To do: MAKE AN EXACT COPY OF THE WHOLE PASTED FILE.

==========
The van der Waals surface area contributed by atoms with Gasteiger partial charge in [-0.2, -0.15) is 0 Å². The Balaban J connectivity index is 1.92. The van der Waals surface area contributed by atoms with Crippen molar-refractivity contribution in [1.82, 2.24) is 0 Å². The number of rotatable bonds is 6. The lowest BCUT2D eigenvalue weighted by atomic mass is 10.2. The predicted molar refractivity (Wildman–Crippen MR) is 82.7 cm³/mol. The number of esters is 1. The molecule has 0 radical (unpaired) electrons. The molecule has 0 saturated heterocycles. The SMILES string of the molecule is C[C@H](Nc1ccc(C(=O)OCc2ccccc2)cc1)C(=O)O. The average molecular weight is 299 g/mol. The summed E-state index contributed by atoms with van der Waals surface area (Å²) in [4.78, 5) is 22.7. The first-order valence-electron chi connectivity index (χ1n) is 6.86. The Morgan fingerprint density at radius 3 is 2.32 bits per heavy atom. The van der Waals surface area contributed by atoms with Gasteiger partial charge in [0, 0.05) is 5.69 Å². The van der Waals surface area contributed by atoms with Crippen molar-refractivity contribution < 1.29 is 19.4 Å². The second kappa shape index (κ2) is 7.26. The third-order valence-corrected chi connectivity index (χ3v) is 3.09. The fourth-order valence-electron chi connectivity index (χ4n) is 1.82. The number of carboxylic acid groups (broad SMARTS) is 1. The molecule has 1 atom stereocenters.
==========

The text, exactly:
The van der Waals surface area contributed by atoms with Gasteiger partial charge in [-0.2, -0.15) is 0 Å². The Balaban J connectivity index is 1.92. The van der Waals surface area contributed by atoms with Crippen molar-refractivity contribution in [1.82, 2.24) is 0 Å². The number of rotatable bonds is 6. The lowest BCUT2D eigenvalue weighted by atomic mass is 10.2. The predicted molar refractivity (Wildman–Crippen MR) is 82.7 cm³/mol. The number of esters is 1. The molecule has 0 radical (unpaired) electrons. The molecule has 0 saturated heterocycles. The SMILES string of the molecule is C[C@H](Nc1ccc(C(=O)OCc2ccccc2)cc1)C(=O)O. The average molecular weight is 299 g/mol. The summed E-state index contributed by atoms with van der Waals surface area (Å²) in [4.78, 5) is 22.7. The first-order valence-electron chi connectivity index (χ1n) is 6.86. The Morgan fingerprint density at radius 3 is 2.32 bits per heavy atom. The van der Waals surface area contributed by atoms with Gasteiger partial charge in [0, 0.05) is 5.69 Å². The van der Waals surface area contributed by atoms with Crippen molar-refractivity contribution < 1.29 is 19.4 Å². The second kappa shape index (κ2) is 7.26. The third-order valence-corrected chi connectivity index (χ3v) is 3.09. The fourth-order valence-electron chi connectivity index (χ4n) is 1.82. The number of carboxylic acid groups (broad SMARTS) is 1. The molecule has 1 atom stereocenters.